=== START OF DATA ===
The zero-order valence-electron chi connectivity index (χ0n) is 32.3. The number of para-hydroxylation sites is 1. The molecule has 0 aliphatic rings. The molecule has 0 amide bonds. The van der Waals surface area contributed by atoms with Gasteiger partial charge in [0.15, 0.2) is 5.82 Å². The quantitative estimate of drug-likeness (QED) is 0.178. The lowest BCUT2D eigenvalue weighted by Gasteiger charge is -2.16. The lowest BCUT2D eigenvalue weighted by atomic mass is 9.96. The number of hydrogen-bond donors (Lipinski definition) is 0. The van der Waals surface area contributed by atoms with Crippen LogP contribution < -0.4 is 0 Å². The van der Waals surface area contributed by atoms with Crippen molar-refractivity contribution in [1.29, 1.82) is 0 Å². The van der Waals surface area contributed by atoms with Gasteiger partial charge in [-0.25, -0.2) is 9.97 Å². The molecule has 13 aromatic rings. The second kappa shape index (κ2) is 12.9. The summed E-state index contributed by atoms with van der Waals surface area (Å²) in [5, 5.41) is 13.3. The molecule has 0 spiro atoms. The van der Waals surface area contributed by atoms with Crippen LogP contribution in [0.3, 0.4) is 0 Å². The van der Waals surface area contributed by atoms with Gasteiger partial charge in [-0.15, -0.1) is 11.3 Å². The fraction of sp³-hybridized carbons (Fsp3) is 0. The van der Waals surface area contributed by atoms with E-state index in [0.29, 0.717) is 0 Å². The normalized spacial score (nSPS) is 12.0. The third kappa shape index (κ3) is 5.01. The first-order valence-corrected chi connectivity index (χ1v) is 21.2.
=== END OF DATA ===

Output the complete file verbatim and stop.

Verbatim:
The zero-order valence-electron chi connectivity index (χ0n) is 32.3. The number of para-hydroxylation sites is 1. The molecule has 0 aliphatic rings. The molecule has 0 amide bonds. The van der Waals surface area contributed by atoms with Gasteiger partial charge in [0.15, 0.2) is 5.82 Å². The quantitative estimate of drug-likeness (QED) is 0.178. The lowest BCUT2D eigenvalue weighted by Gasteiger charge is -2.16. The lowest BCUT2D eigenvalue weighted by atomic mass is 9.96. The number of hydrogen-bond donors (Lipinski definition) is 0. The van der Waals surface area contributed by atoms with Crippen LogP contribution < -0.4 is 0 Å². The van der Waals surface area contributed by atoms with Crippen molar-refractivity contribution in [1.29, 1.82) is 0 Å². The van der Waals surface area contributed by atoms with Gasteiger partial charge in [-0.25, -0.2) is 9.97 Å². The molecule has 13 aromatic rings. The second kappa shape index (κ2) is 12.9. The summed E-state index contributed by atoms with van der Waals surface area (Å²) in [5, 5.41) is 13.3. The molecule has 0 spiro atoms. The van der Waals surface area contributed by atoms with Crippen LogP contribution in [0.3, 0.4) is 0 Å². The van der Waals surface area contributed by atoms with Gasteiger partial charge in [-0.15, -0.1) is 11.3 Å². The fraction of sp³-hybridized carbons (Fsp3) is 0. The van der Waals surface area contributed by atoms with E-state index in [0.29, 0.717) is 0 Å². The normalized spacial score (nSPS) is 12.0. The third kappa shape index (κ3) is 5.01. The first-order valence-corrected chi connectivity index (χ1v) is 21.2.